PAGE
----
Myths and realities of online clinical work

Michael Fenichel, John Suler, Azy Barak, Elizabeth Zelvin, Gill Jones, Kali Munro, Vagdevi Meunier, Willadene Walker-Schmucker

Research output: Contribution to journalArticlepeer-review

Abstract

An international, multi-disciplinary group of online mental health professionals, under the auspices of the International Society for Mental Health Online, presents this 3rd-year report. This article highlights the experiences of ISMHO's Clinical Case Study Group members with regard to online clinical work across several Internet-based modalities as well as integrated online/offline approaches to mental health treatment and consultation. A number of online approaches and paradigms are presented, often combining several aspects of synchronous and asynchronous online mental health practice. The discussion is organized around case presentation material shared among colleagues as part of a unique model combining peer supervision with systematic efforts to further develop a body of shared experience and observation relevant to online clinical practice. Readers are invited to virtually "listen in" to the collective voice of the group as it reconsiders whether 10 common conceptions of Internet-based practice are in fact myth or reality. Topics range from the nature of online behavior, communication, and technology, to cultural and ethical issues, to working with populations commonly seen as not being amenable to online clinical work.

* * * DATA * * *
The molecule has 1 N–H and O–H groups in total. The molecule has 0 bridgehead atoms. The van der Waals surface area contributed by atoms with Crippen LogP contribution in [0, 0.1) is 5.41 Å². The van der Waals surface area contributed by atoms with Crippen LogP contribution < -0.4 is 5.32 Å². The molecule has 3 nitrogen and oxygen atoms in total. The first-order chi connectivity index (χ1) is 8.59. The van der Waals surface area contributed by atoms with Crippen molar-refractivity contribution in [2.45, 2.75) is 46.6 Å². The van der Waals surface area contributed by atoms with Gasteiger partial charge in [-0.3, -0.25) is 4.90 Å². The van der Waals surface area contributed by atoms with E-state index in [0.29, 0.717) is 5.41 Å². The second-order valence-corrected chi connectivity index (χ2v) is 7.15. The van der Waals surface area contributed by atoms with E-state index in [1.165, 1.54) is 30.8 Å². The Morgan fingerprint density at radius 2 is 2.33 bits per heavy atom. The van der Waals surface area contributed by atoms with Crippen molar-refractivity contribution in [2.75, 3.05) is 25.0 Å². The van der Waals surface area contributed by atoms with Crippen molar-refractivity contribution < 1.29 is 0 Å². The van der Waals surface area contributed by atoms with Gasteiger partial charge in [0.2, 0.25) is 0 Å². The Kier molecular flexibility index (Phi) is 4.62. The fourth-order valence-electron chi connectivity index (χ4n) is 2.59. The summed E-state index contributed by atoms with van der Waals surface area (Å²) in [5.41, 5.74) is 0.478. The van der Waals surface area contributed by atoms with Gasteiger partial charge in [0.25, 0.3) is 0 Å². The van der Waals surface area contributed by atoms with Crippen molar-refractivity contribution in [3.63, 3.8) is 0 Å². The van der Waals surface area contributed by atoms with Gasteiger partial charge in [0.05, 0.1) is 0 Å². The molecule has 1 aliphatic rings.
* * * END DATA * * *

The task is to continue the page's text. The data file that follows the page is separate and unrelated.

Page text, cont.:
Original languageEnglish
Pages (from-to)481-497
Number of pages17
JournalCyberpsychology and Behavior
Volume5
Issue number5
DOIs
StatePublished - 2002
Externally publishedYes

ASJC Scopus subject areas

  • Communication
  • Human-Computer Interaction
  • Applied Psychology

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